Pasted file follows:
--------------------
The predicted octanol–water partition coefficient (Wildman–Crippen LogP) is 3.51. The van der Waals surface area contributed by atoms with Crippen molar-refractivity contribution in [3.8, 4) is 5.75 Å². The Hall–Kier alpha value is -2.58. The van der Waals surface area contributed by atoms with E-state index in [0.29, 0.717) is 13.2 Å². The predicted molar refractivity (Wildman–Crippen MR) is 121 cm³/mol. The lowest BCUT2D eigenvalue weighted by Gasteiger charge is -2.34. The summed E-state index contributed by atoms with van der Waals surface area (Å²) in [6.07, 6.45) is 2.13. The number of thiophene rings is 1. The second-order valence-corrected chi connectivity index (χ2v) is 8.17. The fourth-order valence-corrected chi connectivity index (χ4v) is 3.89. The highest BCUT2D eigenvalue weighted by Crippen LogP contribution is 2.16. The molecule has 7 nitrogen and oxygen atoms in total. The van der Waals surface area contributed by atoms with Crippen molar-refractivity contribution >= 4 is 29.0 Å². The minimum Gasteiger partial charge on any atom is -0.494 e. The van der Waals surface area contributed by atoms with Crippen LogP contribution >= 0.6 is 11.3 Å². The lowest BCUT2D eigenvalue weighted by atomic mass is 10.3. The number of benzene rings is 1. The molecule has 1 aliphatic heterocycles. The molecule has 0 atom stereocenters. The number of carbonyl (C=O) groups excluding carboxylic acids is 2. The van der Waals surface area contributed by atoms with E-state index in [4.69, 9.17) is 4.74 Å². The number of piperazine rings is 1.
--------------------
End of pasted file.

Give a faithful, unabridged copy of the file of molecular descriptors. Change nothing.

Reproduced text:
The predicted octanol–water partition coefficient (Wildman–Crippen LogP) is 3.51. The van der Waals surface area contributed by atoms with Crippen molar-refractivity contribution in [3.8, 4) is 5.75 Å². The Hall–Kier alpha value is -2.58. The van der Waals surface area contributed by atoms with E-state index in [0.29, 0.717) is 13.2 Å². The predicted molar refractivity (Wildman–Crippen MR) is 121 cm³/mol. The lowest BCUT2D eigenvalue weighted by Gasteiger charge is -2.34. The summed E-state index contributed by atoms with van der Waals surface area (Å²) in [6.07, 6.45) is 2.13. The number of thiophene rings is 1. The second-order valence-corrected chi connectivity index (χ2v) is 8.17. The fourth-order valence-corrected chi connectivity index (χ4v) is 3.89. The highest BCUT2D eigenvalue weighted by Crippen LogP contribution is 2.16. The molecule has 7 nitrogen and oxygen atoms in total. The van der Waals surface area contributed by atoms with Crippen molar-refractivity contribution >= 4 is 29.0 Å². The minimum Gasteiger partial charge on any atom is -0.494 e. The van der Waals surface area contributed by atoms with Crippen LogP contribution >= 0.6 is 11.3 Å². The lowest BCUT2D eigenvalue weighted by atomic mass is 10.3. The number of benzene rings is 1. The molecule has 1 aliphatic heterocycles. The molecule has 0 atom stereocenters. The number of carbonyl (C=O) groups excluding carboxylic acids is 2. The van der Waals surface area contributed by atoms with E-state index in [4.69, 9.17) is 4.74 Å². The number of piperazine rings is 1.